Victory! I managed wake on pin with a Pysense!
Adding a 1.2K resistor between 3V3_Sensor and the input pin resolved the situation, with the high/low voltages within range. Coupled with the PIC firmware change, and changes to the Pysense library, the PIC wakes up and the Pymodule as well!
As I am definitely not a hardware guy, I'm pretty sure this is not really the best solution, as it results in very high "low" voltages on the input pin (1.63V when the LoPy is powered, 1.23V when it's not), but at least it validates the fact that you can definitely wake on pin with Pysense.
So, here are the details:The firmware needs to be modified to (at least) clear INTF when it occurs, otherwise the ISR will be called forever.
@bucknall or @daniel, can you please release a new version of the firmware that does this? Ideally it would also set/clear a flag somewhere else that could be checked via peek_memory. In my case I don't need this as the sensor I use keeps the signal high for a few seconds at least, so I just check if the pin is up on boot, but others may need it (and it would be required for a correct "wake up reason").
Until such a firmware is released, you can start from the existing Pysense 0.0.4 firmware .dfu, and do the following:make a copy (let's call it pysense_0.0.4-patched.dfu) strip the DFU header with dfu-suffix -D pysense_0.0.4-patched.dfu change bytes 40A & 40B from 82 31 to 8B 10 (that's a BCF 0B, 01 replacing an unnecessary MOVLP 02) changes bytes 3EFE & 3EFF from A6 04 to C2 1B (that's the new application checksum for the bootloader) re-add a new DFU header with dfu-suffix -p 0xF011 -v 0x04D8 -d 0xFFFF -a pysense_0.0.4-patched.dfu Flash the new firmware onto the Pysense: power-on the Pysense with the button pressed within a few seconds, run dfu-util -D pysense_0.0.4-patched.dfu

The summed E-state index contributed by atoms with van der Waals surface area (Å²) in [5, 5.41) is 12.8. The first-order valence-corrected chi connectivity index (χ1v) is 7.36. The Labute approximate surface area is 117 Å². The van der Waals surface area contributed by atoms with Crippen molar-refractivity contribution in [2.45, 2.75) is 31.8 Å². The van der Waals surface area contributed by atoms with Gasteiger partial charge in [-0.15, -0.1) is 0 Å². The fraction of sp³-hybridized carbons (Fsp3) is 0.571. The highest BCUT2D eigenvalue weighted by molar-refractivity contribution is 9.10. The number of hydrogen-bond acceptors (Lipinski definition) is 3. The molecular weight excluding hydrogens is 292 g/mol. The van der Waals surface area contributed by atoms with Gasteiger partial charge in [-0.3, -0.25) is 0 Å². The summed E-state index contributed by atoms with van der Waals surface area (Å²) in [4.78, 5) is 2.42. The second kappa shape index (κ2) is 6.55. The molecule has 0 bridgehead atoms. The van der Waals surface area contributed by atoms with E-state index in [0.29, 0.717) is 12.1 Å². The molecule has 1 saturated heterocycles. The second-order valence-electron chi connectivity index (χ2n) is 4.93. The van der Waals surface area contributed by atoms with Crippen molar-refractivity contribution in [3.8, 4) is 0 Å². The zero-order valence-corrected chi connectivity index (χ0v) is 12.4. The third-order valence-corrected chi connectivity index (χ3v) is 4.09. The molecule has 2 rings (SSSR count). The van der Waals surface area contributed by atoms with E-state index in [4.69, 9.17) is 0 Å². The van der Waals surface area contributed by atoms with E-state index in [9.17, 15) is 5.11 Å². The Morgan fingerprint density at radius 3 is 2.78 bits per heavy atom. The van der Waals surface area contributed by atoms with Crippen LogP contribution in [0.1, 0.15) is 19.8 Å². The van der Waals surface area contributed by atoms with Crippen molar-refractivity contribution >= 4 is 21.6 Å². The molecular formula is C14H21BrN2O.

If you don't get your timing right it may fail, just retry a couple of times and it should work.
Change the Pysense library so that the line just before sending the GO_TO_SLEEP command reads:py.poke_memory(ANSELC_ADDR, ~((1 << 7)|(1 << 1)))
This is to keep RC1 a digital input.
Either in the Pysense library, or between the calls to setup_sleep and go_to_sleep, add:py.poke_memory(0x0b, py.peek_memory(0x0b) | 0x10)
This is to enable interrupts on RC1. Register 0x0b is INTCON and bit 0x10 is INTE.
Option: you can change the edge on which you want interrupts with bit 6 (INTEDG) of 0x95 (OPTION_REG).Connect your sensor to: GND (pin 1 on the External I/O header of the Pysense) 3V3_Sensor (pin 4) EXT_IO1 (pin 6).
Also add a resistor between 3V3_Sensor and EXT_IO1. I used a 1K2 resistor, but:this will probably vary based on the sensor there's probably a much better way to do this to achieve the right voltages in all cases!
Now you can:check the status of your sensor with pin P9 or via the Pysense: py.peek_memory(0xE) & 0x02 (bit RC1 of PORTC) go to deep sleep using the Pysense library see your Pysense and LoPy wake up when the sensor sets its output high!
Again, if someone has a better way of wiring this up so that the levels are really correct whether the ESP32 is powered or not, that would be most welcome!